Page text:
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Raul playing in 1996
Here's one of the most dredged-up arguments about Real Madrid: they spend massive money on superstar signings instead of bringing through their youth talents.
With Barcelona doing plenty of great work in the opposite direction, it's a very easy way to target Real Madrid.
But does it have substance? Some say yes.
Well, it does and it doesn't, depending on which way you look at it.
Go back through the years and you'll see the fantastic list of former Real Madrid C-team players who went on to represent the first team: Guti, Alfonso, Raul of course—and not to mention current players Iker Casillas, Alvaro Arbeloa (via spells at Depor and Liverpool) and Jose Callejon.
There is also the case of Ruben de la Red, who would doubtless have still been performing for Real had he not been forced to retire.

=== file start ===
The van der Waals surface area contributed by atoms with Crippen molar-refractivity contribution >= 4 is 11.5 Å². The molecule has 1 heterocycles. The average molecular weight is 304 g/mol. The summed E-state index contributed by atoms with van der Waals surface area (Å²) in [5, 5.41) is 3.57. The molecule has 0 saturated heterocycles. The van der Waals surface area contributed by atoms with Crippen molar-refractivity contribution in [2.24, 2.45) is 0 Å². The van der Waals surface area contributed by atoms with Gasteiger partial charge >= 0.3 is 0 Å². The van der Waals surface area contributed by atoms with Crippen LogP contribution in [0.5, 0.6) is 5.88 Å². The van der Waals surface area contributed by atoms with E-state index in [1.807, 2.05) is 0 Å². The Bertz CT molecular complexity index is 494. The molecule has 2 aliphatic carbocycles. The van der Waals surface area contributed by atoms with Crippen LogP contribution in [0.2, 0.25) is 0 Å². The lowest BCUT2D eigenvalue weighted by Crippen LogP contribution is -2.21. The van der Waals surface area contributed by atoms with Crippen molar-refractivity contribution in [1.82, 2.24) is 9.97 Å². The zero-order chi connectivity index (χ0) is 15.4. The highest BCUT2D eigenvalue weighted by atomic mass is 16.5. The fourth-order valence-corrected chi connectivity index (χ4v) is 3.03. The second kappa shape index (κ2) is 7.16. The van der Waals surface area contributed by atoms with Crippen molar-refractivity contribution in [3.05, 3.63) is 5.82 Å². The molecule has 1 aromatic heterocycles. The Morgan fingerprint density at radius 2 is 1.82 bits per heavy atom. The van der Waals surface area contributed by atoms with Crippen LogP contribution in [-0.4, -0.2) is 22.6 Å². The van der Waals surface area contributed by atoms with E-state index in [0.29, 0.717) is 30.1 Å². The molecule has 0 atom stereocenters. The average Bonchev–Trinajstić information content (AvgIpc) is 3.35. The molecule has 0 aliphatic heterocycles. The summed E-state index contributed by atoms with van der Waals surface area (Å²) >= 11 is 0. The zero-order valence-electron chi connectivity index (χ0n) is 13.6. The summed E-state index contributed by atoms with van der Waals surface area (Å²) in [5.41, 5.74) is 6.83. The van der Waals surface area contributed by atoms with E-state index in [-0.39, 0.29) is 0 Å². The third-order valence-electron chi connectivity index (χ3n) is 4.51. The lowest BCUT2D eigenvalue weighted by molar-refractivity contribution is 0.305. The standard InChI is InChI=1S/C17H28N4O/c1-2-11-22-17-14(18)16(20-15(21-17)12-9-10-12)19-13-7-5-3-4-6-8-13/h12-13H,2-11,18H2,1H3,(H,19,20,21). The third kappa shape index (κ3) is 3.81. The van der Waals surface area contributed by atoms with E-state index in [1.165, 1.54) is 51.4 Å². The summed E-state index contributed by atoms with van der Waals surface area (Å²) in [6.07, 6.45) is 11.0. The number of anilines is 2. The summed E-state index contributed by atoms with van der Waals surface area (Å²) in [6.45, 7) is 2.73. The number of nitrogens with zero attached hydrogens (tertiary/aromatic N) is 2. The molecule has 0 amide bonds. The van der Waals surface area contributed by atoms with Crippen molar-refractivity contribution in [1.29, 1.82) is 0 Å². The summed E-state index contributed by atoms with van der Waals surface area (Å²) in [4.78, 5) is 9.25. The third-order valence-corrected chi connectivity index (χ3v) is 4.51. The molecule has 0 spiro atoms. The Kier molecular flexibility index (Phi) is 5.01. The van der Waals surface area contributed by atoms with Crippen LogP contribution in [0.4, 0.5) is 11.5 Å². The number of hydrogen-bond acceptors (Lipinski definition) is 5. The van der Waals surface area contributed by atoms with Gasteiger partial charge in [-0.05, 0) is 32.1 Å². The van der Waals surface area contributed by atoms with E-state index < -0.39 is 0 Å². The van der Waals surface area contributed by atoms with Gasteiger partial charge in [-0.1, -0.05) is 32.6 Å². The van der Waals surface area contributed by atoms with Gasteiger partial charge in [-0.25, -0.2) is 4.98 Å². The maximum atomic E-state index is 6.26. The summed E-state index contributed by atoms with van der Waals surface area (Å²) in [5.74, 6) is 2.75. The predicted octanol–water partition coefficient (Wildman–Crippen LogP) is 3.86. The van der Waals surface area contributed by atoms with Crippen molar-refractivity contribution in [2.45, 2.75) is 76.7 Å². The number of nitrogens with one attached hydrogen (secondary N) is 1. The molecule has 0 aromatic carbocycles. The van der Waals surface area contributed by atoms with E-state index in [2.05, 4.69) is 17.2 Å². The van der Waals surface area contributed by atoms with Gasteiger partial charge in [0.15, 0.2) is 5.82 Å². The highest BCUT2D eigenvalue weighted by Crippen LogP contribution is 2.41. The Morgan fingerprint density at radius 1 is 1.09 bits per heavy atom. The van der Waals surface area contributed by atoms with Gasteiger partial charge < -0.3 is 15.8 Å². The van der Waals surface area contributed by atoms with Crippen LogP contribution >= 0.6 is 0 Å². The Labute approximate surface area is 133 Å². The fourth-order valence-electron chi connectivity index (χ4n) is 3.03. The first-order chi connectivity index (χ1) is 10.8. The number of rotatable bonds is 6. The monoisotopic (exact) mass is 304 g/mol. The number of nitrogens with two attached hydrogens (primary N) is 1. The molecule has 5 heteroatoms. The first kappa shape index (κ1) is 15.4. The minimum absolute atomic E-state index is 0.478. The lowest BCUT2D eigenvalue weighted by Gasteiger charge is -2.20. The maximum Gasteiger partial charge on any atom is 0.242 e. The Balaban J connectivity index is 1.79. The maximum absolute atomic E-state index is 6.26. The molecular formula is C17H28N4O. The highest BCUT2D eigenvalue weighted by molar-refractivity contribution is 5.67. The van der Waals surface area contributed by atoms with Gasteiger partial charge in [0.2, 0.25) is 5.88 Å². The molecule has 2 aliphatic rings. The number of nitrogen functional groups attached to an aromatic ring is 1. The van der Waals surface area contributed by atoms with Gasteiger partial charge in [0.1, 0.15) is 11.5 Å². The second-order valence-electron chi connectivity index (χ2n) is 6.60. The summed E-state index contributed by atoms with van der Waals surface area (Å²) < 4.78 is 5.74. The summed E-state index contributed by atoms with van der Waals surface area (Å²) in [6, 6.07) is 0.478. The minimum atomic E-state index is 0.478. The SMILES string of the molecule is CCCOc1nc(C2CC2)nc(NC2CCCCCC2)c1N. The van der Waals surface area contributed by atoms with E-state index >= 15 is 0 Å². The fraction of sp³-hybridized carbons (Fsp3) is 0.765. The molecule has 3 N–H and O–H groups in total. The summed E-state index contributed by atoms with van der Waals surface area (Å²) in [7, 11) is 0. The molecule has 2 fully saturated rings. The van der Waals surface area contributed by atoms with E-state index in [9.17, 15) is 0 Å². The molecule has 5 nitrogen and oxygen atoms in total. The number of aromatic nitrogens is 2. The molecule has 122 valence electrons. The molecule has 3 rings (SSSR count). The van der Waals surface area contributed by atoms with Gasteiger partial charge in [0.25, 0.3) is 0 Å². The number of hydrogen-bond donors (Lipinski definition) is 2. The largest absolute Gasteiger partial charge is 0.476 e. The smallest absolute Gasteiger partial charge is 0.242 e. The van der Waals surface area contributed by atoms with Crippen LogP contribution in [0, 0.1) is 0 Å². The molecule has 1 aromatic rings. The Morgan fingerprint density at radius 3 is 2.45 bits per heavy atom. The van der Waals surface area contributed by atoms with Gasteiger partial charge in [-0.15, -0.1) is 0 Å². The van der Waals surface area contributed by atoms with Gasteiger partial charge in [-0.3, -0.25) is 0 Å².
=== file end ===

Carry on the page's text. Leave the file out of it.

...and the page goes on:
However, there is also no doubt that an astonishing number of players played in the lower trenches of Real's tiered system before being inexplicably allowed to join other teams: Juan Mata, Borja Valero, Esteban Cambiasso and Samuel Eto'o are maybe the biggest and best examples.
A decade ago, Real looked to focus on bringing defenders through their ranks whilst splashing out on the attacking half of the team, but a succession of failures to be good enough—such as Oscar Minambres, Francisco Pavon, Alvaro Mejia and Raul Bravo—perhaps point to the fact that the players, rather than the system, weren't good enough.
But Real Madrid do not have a policy against bringing through players. There are big hopes that the likes of Alvaro Morata and Jese will go on to succeed where Javi Portillo and Daniel Carvajal failed—in making themselves regular members of the first team squad over a sustained period of time.
Whether the current manager is the one to oversee that transition is another point, but the club itself quite clearly have an agenda, which includes youth improvement.